Observational ethogram activity

An ethogram is a record of behaviors exhibited by an animal used in ethology, the scientific and objective study of animal behavior. Ethology is a sub-topic of zoology, the study of animal biology. Researchers make a list of behaviors based on sample observations of animal groups or individual animals over time.

They next determine the activities of a group or an animal in the group during specific periods of time (for example, 10 minutes 10 times per day on the hour from 8 a.m. to 4 pm.). Then can they combine their observation periods into an overall activity budget, or ethogram, showing how each animal, and the entire colony, spends its time. For example, if you observe an animal grooming itself or another animal during 3 of the 10 daily observation periods, you might think that it spends 30% of its time during the day grooming. But you would actually want to average your data over a week, month or even a year to get a more accurate percentage over time. (This works best for animals that are awake during the day and sleep at night, like most primates.)

  1. Try your own sample marmoset ethogram here. Observe an animal group or individual animal on a web cam such as the Callicam, in a video such as Marmosets at the WNPRC, or at a zoo. (Try making an ethogram for other animals as well… in the wild, on a ranch or farm, or even with your pets.)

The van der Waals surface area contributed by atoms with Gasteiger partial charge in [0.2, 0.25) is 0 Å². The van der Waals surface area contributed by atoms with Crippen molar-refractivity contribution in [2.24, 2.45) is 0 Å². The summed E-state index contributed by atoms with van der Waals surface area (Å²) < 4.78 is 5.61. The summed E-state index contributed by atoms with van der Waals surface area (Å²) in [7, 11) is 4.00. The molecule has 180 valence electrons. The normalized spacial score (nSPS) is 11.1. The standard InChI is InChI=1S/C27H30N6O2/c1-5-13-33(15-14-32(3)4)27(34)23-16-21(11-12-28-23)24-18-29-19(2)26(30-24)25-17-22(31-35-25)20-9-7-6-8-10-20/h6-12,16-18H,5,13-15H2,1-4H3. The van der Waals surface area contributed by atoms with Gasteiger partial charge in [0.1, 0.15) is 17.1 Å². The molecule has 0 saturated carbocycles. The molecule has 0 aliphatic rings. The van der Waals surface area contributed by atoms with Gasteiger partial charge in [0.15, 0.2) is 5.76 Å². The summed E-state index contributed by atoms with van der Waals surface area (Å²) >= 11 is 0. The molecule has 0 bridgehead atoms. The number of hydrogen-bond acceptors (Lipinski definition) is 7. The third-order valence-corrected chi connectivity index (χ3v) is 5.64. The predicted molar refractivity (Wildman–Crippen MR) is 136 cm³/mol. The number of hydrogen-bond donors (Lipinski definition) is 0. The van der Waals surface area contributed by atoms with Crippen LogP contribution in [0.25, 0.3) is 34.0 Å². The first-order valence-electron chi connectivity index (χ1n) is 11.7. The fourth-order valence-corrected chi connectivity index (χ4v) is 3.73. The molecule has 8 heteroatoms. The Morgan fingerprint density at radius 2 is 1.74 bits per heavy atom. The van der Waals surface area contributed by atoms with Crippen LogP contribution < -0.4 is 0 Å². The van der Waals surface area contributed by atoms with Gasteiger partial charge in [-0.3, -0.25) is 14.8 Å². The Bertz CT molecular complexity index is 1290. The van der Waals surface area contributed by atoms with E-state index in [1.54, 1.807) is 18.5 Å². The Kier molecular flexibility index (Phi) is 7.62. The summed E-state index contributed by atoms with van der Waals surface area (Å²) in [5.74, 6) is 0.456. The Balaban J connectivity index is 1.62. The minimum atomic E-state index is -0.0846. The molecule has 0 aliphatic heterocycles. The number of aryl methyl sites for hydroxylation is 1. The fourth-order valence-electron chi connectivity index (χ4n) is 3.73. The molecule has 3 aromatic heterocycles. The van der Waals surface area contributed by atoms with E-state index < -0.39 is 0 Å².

2. Place a check mark in the right column for each behavior you observe. Compete a new ethogram sheet each time you do the experiment, for a total of 10 times throughout the day, whether you are doing an entire family of animals or following just one individual.

Ethograms are used in the wild to study animals over time to learn what behaviors are typical, which ones may be abnormal, and to monitor the health and stability of a group through group interactions. Scientists can even learn about new, previously unobserved behaviors and what they can tell us about the animals and their surroundings. Ethograms can help scientists learn about changes in behavior that might be related to disease, habitat loss, new predators in the area, and other stresses or threats to the animals, their groups, or even an entire species.

In a zoo, lab or other controlled setting, new predators would not be a concern, but illness, social stability and overall health of the colony can be recorded through ethograms.

Ethograms are also used for both wild and captive populations to determine social interactions. These studies can reveal which animals in any group are friends, who is dominant, who is submissive, and other social conditions.

Thank you for learning about ethograms!